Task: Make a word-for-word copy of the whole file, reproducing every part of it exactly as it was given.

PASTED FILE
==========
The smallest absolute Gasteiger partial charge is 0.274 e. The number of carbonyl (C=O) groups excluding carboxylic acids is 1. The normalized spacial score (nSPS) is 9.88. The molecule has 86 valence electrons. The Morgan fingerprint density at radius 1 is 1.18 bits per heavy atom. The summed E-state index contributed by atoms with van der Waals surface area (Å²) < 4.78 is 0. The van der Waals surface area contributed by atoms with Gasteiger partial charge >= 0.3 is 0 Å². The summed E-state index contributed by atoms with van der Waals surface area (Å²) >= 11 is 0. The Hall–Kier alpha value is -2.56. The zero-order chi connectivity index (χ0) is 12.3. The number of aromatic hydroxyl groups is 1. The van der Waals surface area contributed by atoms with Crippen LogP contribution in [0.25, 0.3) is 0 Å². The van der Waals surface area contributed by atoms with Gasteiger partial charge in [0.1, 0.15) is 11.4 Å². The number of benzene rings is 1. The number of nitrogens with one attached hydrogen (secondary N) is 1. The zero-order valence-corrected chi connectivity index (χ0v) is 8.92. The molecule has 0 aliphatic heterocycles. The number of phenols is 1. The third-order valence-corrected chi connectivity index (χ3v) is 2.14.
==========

The smallest absolute Gasteiger partial charge is 0.274 e. The number of carbonyl (C=O) groups excluding carboxylic acids is 1. The normalized spacial score (nSPS) is 9.88. The molecule has 86 valence electrons. The Morgan fingerprint density at radius 1 is 1.18 bits per heavy atom. The summed E-state index contributed by atoms with van der Waals surface area (Å²) < 4.78 is 0. The van der Waals surface area contributed by atoms with Gasteiger partial charge >= 0.3 is 0 Å². The summed E-state index contributed by atoms with van der Waals surface area (Å²) >= 11 is 0. The Hall–Kier alpha value is -2.56. The zero-order chi connectivity index (χ0) is 12.3. The number of aromatic hydroxyl groups is 1. The van der Waals surface area contributed by atoms with Crippen LogP contribution in [0.25, 0.3) is 0 Å². The van der Waals surface area contributed by atoms with Gasteiger partial charge in [0.1, 0.15) is 11.4 Å². The number of benzene rings is 1. The number of nitrogens with one attached hydrogen (secondary N) is 1. The zero-order valence-corrected chi connectivity index (χ0v) is 8.92. The molecule has 0 aliphatic heterocycles. The number of phenols is 1. The third-order valence-corrected chi connectivity index (χ3v) is 2.14.